“No fundraising, means no golf,” she joked.
Better housing options and more flexibility for students in putting their majors together are two local issues Shalala is currently tackling.
The president told the Hurricane that the university is about to pick contractors to build apartments for upper-class students.
Then there’s the infamous parking situation. “I’m experienced in every other aspect of higher education except dealing with parking,” joked Shalala, who served as president of Hunter College from 1980 to 1987 and as chancellor of the University of Wisconsin from 1987 to 1993.
A handful of UM students will soon get to judge one of her non-parking-related expertise: teaching.
“I’ve always taught,” said Shalala who’s looking forward to teaching a 500-level course in public policy next fall.
Commencement protocol is another major change the president is spearheading.
“I come from a very large extended family,” said Shalala. “Forty people attended my graduation. If I had told them there were only ten tickets, many would have been very insulted.”
The next time UM students rig up their caps and gowns, they will each receive their diploma as they shake the president’s hand, and will be allowed to invite as many guests as they wish to the ceremonies that will be broken up into smaller groups.
Despite her hectic, back-to-back meeting schedule during the week, Shalala says she has plenty of spare time during weekends.
“I do what everybody in Miami does. I play tennis, I go to the theater, I love the Miami City Ballet,” she said.
“Oh, and fishing!” she exclaimed. “I recently bought a boat. I was out fishing last Monday. We caught a lot of fish – but none over ten inches, so we threw them back in.”
Politics is one arena Shalala has decided to steer away from. “I’m not near it,” she stated emphatically. “I’m not telling anyone who I’m voting for for governor,” said Shalala, who arrived in Miami with heavy Democratic baggage from her tenure in Washington.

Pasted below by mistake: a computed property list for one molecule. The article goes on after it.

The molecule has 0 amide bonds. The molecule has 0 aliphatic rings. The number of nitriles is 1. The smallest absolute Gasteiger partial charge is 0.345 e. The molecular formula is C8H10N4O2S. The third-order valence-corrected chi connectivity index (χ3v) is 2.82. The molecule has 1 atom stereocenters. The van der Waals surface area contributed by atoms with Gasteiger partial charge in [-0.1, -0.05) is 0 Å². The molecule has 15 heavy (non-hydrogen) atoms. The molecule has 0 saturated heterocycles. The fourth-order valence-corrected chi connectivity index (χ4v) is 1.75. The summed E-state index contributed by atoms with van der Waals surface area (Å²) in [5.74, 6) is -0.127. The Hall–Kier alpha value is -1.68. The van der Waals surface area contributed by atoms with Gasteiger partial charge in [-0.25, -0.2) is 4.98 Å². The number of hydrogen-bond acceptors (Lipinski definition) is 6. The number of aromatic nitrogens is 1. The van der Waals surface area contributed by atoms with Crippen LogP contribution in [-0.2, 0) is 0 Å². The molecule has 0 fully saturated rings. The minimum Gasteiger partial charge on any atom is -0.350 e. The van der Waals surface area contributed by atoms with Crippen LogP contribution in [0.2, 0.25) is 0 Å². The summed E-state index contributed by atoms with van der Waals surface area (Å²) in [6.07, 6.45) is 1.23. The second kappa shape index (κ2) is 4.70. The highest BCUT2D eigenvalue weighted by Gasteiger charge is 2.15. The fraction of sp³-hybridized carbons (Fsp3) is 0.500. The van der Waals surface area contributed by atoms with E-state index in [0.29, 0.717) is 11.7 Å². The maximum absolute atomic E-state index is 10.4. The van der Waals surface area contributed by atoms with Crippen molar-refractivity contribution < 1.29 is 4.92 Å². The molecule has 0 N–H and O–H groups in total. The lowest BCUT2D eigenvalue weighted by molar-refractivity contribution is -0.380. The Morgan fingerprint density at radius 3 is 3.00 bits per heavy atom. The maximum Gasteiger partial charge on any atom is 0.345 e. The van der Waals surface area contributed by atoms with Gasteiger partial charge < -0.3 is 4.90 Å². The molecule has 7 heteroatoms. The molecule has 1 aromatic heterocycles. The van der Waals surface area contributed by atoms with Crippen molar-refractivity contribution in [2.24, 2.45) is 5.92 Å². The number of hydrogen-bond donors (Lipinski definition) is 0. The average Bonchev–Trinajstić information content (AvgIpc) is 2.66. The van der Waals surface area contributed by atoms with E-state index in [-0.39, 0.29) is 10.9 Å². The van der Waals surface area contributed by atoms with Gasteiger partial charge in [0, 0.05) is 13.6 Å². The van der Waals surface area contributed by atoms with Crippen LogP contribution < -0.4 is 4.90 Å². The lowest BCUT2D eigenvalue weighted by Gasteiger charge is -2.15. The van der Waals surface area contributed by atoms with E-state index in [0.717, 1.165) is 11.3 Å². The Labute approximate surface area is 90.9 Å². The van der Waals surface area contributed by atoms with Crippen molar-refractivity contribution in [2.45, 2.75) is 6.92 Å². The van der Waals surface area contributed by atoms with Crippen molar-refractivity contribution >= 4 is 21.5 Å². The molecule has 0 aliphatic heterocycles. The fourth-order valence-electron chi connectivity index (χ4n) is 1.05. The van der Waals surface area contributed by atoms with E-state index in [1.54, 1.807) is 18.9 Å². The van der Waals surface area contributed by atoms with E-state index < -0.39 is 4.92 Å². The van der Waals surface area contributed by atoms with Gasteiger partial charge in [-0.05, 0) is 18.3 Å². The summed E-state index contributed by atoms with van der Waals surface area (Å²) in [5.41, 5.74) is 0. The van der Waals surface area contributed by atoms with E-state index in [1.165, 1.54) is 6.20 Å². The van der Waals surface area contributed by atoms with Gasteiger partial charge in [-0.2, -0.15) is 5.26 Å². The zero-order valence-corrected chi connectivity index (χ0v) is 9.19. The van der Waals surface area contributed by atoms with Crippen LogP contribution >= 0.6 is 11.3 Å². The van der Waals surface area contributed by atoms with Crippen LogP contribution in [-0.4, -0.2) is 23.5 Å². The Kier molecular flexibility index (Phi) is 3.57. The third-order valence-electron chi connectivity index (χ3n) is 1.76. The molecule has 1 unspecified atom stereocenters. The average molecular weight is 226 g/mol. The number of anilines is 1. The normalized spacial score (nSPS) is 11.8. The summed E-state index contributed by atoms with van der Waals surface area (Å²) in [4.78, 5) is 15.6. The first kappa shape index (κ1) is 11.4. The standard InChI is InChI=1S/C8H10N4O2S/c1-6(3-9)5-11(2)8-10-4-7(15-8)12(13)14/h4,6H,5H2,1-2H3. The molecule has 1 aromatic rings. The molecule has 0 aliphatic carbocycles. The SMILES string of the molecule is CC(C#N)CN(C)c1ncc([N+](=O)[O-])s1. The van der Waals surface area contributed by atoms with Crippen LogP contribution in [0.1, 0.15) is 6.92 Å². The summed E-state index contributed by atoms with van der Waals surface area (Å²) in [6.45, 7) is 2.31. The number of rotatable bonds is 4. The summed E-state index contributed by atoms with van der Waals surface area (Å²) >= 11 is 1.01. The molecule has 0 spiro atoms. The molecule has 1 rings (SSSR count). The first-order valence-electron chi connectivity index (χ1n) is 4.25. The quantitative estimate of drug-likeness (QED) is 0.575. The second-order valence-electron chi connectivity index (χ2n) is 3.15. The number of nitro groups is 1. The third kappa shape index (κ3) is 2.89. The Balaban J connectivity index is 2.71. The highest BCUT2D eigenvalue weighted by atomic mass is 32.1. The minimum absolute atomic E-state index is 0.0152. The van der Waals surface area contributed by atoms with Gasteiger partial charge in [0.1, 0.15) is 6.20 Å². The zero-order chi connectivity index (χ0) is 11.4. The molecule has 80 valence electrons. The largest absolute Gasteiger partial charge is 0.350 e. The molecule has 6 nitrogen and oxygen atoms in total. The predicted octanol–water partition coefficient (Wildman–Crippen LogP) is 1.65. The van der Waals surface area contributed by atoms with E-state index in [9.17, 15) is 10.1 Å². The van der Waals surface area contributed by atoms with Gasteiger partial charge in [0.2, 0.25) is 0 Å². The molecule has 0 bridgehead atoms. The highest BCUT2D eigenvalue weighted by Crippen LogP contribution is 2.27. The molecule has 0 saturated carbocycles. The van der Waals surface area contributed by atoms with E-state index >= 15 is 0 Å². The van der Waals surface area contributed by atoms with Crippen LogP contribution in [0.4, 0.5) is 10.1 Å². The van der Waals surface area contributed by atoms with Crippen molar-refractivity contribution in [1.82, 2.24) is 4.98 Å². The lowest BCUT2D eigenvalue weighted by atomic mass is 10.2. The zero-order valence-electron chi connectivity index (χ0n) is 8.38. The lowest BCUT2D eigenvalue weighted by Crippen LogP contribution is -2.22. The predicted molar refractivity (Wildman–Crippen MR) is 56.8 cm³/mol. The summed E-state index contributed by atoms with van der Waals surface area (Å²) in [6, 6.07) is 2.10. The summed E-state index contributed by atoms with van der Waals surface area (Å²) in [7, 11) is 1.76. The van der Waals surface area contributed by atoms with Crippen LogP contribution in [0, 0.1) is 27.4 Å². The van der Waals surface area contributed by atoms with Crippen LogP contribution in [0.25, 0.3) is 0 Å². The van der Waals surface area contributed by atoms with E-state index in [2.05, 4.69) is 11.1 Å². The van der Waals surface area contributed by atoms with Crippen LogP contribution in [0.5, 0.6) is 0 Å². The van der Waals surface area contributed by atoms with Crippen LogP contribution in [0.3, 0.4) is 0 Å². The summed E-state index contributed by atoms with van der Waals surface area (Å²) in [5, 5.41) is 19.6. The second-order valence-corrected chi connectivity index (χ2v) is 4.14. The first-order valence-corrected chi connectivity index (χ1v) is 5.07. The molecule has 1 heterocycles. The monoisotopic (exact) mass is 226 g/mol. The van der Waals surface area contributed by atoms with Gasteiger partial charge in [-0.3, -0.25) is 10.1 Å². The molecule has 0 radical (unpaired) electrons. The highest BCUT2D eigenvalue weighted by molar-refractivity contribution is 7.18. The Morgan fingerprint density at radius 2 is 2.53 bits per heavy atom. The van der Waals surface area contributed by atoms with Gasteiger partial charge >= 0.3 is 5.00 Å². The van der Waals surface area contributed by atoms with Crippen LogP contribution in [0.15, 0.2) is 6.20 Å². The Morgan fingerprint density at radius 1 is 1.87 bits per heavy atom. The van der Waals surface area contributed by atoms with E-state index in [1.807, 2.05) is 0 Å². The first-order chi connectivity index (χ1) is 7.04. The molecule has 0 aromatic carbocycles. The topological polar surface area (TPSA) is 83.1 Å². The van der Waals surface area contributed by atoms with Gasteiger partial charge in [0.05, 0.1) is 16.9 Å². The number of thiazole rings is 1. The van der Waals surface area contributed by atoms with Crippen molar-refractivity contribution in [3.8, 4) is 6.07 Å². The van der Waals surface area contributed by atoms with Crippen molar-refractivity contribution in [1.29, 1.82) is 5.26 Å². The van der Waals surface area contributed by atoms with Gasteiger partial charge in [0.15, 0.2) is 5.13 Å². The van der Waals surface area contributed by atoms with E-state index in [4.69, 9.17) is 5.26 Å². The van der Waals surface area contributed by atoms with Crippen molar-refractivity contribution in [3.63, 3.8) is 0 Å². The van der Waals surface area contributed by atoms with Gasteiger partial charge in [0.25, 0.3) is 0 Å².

Does governor-hopeful former Attorney General Janet Reno consider a vote from her ex-colleague a sure thing?
“You’d have to ask her,” Reno told the Hurricane during a phone interview. The two, she said, have only seen each other a couple of times since they moved to Miami.
“She’s a busy woman, I’m a busy woman,” Reno explained.
Asked to comment on her former colleague, Reno said she always admired Shalala’s “tremendous energy and her ability to identify issues that need attention.”
Although it may be too early to envisage the impact Shalala will have in the community, a university as vibrant and volatile as UM will likely benefit enormously from the two characteristics Edna Shalala, the president’s 90-year-old mother exalts about her daughter.
“From a very early age, Donna has always been a fearless leader and a risk-taker,” Edna Shalala told the Hurricane during a phone interview from her law firm in Cleveland, Ohio.
“She always wanted to be the first to try things,” she explained. She would be the first to jump from the diving board; she was the first woman from her university to join the Peace Corps, always a little ahead of herself.”
One fun-fact about the president: “She’s the person you want to take to a Lebanese restaurant,” marked Reno. “She always knows exactly what to order.”